Juan Manuel Fangio
Fangio had been driving since age 10: "The first time I drove... I got in the car, I started the engine, I started to drive and when I saw that I could turn and slow down I felt the car was alive... And I learned a lot in the bus. Every time I got on one I was very close to the driver."
From childhood he abandoned his studies to devote himself to the automotive mechanics. By 1922 he was working as an assistant to Raimundo Carlini in an automotive garage where he learned to drive vehicles, also repairing farm machinery. In 1924 he began working for Ford and at 13 years old he joined as an assistant in the mechanical workshop of Studebaker pilot Miguel Viggiano.
His spirit was hardened by years of grueling races in South America and daily apprenticeships in garages: Fangio knew all the secrets of an engine and learned the art of racing in just ten years. In 1950, during the Coppa Acerbo in Pescara, he reached an incredible speed of 311.314 kmph.
In 1938 he debuted in Turismo Carretera, competing in a Ford V8. In 1940, he went on to compete with Chevrolet, won the Gran Premio Internacional del Norte and was consecrated as Argentine Champion, a title he repeated the next year. Then he competed in the categories of Fuerza Libre (a predecessor to Formula 1 in Argentina), where he won four times, from 1947 to 1949 with a Volpi-Chevrolet car and in 1950 with a Talbot.
Formula 1 Career
It is worth noting that in the year when Fangio won his first world title, he was already 40 years old. He raced in Formula 1 continuously for seven years earning a total of up to 5 world titles in 1951, and 1954 to 1957, and dominating the sport. In 1951 he became world champion with the Alfa Romeo, in 1954 and 1955 with exceptional Mercedes cars, in 1956 with Ferrari and with a Maserati in 1957. He also took part to the legendary Mille Miglia race that he won in 1955 in tandem with Sterling Moss.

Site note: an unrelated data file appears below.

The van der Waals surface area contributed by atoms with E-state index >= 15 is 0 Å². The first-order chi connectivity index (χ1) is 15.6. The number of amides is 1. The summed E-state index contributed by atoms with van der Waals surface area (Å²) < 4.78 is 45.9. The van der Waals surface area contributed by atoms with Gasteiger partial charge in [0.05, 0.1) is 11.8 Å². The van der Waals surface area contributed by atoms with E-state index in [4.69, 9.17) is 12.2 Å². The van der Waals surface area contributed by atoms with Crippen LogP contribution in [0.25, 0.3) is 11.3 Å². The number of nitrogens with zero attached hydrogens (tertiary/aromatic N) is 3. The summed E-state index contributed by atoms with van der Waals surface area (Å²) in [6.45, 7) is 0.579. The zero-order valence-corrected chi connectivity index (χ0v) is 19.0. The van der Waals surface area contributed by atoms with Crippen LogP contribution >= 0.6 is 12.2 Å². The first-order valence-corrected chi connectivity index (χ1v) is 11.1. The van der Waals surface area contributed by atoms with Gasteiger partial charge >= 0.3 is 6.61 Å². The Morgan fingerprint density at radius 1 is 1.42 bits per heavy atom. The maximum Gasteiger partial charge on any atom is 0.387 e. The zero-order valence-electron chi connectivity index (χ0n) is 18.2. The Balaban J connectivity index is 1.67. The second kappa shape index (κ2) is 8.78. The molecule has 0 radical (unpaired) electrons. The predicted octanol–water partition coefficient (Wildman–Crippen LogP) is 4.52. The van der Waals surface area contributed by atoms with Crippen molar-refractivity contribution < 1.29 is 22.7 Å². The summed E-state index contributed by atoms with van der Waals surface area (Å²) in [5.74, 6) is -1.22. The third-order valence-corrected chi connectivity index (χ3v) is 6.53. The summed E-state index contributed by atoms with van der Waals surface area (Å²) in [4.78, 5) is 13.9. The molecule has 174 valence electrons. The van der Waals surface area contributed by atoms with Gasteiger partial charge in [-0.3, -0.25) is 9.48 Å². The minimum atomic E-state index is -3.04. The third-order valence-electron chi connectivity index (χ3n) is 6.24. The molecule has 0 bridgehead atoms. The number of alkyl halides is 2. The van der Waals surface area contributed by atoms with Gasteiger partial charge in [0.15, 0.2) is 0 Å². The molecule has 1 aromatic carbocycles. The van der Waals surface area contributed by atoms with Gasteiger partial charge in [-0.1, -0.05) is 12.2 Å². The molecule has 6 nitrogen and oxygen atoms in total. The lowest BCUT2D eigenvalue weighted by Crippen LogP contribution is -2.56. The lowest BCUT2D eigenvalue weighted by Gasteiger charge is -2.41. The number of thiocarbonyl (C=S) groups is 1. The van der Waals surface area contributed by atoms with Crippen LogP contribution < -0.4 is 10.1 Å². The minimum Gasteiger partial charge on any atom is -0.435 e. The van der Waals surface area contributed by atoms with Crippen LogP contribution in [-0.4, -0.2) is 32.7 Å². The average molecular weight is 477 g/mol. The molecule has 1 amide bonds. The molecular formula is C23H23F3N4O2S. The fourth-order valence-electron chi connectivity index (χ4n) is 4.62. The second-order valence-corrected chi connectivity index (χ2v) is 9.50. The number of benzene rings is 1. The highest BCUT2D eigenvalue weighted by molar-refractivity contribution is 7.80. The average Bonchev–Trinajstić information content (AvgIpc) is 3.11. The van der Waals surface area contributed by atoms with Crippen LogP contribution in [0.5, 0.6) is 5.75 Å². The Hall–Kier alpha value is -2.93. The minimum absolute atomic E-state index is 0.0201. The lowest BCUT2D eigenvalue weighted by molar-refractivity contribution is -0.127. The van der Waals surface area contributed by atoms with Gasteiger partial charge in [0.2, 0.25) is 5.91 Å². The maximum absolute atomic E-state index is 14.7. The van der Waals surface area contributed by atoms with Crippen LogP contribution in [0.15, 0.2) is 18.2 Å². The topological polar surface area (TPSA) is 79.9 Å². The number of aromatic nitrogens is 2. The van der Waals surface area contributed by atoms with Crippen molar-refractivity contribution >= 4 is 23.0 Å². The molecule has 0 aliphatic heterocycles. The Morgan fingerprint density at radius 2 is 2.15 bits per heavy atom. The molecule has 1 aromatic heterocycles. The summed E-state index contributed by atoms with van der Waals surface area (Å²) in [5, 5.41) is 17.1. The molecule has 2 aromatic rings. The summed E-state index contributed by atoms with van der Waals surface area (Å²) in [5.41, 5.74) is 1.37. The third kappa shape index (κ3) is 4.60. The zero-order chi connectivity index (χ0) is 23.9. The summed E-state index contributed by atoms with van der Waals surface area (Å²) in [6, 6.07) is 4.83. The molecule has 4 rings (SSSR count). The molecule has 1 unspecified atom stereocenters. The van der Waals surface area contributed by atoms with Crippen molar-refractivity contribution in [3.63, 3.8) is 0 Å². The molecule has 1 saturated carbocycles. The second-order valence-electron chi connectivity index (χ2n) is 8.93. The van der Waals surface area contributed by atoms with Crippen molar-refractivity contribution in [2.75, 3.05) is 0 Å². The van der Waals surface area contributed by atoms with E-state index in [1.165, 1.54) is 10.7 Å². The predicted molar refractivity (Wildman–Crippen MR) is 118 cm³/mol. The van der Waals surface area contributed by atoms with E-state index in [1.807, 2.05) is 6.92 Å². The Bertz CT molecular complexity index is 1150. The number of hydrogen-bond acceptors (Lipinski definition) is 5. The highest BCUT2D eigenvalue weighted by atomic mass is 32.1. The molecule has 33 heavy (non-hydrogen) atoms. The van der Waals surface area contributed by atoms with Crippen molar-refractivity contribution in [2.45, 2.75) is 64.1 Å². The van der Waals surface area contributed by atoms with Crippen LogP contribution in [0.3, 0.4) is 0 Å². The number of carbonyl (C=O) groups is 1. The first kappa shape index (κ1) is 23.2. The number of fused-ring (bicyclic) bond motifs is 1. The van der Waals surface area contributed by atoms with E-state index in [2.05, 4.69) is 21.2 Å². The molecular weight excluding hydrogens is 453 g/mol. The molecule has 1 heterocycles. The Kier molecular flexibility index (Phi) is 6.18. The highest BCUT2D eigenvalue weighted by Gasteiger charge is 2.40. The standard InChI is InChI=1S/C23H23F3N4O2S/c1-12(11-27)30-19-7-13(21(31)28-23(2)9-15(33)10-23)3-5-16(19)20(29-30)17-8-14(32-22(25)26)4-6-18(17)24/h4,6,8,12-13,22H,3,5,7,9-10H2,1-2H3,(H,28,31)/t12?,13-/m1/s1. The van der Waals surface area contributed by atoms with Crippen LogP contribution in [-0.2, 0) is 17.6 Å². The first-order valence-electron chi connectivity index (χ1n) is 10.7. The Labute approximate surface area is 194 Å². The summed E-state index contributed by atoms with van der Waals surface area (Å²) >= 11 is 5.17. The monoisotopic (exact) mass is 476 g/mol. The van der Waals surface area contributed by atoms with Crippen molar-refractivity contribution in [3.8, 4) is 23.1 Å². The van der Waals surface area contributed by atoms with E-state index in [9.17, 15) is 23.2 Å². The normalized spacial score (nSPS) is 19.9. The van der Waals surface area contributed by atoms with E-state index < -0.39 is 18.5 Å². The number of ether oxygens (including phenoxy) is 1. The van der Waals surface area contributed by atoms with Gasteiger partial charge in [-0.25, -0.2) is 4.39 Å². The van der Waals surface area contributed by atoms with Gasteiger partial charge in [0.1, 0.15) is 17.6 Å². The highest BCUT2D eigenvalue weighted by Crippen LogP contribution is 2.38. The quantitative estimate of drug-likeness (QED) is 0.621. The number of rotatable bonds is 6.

He had also luck on his side, in an era when the Grand Prix exacted a long death toll: in his years of memorable feats thirty pilots died, including Varzi, Collins, Wimille, Musso, Castellotti, Ascari, all leading men of the automotive world of the fifties.
But all the positive comments that he collected had as a counterpart a rather self-centered character. According to Enzo Ferrari, his delusions of persecution ruined his image in spite of the great things that he could do in a race. He cried out to sabotage in more than one occasion and also complained of a "sentimental" conspiracy. But in spite of his gruffy public character, Fangio always had a peaceful personal life: with his family and friends he was cheerful, talkative and generous.
He was released after 29 hours and remained a good friend of his captors. The captors motives were to force the cancellation of the race to embarrass the Batista regime. In 1999 Fangio's kidnapping was made into a film, Operación Fangio, directed by Argentinean Alberto Lecchi.
During his life after retirement from competitions, he was president of Mercedes-Benz in Argentina since 1987 until his death on 17 July 1995 at the age of 84. He also visited Italy one last time in 1989, to be present at the inauguration of a street in the name of Enzo Ferrari in Pescara.
Suggested reading and links
- Museo Juan Manuel Fangio, Balcarce, Buenos Aires Province, Argentina